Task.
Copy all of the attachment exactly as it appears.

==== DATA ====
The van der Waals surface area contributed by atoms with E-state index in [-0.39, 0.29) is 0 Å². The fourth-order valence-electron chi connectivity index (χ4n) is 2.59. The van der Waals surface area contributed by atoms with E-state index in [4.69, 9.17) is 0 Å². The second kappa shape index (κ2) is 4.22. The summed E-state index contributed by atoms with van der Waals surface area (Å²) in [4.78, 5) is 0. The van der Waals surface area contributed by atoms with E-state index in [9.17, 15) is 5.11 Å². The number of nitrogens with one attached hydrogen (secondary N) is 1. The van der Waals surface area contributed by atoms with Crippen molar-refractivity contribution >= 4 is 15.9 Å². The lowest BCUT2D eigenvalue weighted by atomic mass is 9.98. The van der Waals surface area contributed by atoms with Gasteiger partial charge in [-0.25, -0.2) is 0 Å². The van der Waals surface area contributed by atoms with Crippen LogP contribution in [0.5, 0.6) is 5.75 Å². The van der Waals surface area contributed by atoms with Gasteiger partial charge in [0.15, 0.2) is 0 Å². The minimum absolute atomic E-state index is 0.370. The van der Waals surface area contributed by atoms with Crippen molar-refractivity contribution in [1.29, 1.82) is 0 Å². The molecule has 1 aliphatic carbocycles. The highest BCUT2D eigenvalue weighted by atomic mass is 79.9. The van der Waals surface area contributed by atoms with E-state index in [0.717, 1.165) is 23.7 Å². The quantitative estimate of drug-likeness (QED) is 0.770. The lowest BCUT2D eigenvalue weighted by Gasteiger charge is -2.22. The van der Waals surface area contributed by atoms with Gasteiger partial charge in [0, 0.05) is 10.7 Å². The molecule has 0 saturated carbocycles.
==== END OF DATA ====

The van der Waals surface area contributed by atoms with E-state index in [-0.39, 0.29) is 0 Å². The fourth-order valence-electron chi connectivity index (χ4n) is 2.59. The van der Waals surface area contributed by atoms with E-state index in [4.69, 9.17) is 0 Å². The second kappa shape index (κ2) is 4.22. The summed E-state index contributed by atoms with van der Waals surface area (Å²) in [4.78, 5) is 0. The van der Waals surface area contributed by atoms with E-state index in [9.17, 15) is 5.11 Å². The number of nitrogens with one attached hydrogen (secondary N) is 1. The van der Waals surface area contributed by atoms with Crippen molar-refractivity contribution >= 4 is 15.9 Å². The lowest BCUT2D eigenvalue weighted by atomic mass is 9.98. The van der Waals surface area contributed by atoms with Gasteiger partial charge in [-0.25, -0.2) is 0 Å². The van der Waals surface area contributed by atoms with Crippen LogP contribution in [0.5, 0.6) is 5.75 Å². The van der Waals surface area contributed by atoms with Gasteiger partial charge in [0.15, 0.2) is 0 Å². The minimum absolute atomic E-state index is 0.370. The van der Waals surface area contributed by atoms with Crippen molar-refractivity contribution in [1.29, 1.82) is 0 Å². The molecule has 1 aliphatic carbocycles. The highest BCUT2D eigenvalue weighted by atomic mass is 79.9. The van der Waals surface area contributed by atoms with E-state index in [0.717, 1.165) is 23.7 Å². The quantitative estimate of drug-likeness (QED) is 0.770. The lowest BCUT2D eigenvalue weighted by Gasteiger charge is -2.22. The van der Waals surface area contributed by atoms with Gasteiger partial charge in [0, 0.05) is 10.7 Å². The molecule has 0 saturated carbocycles.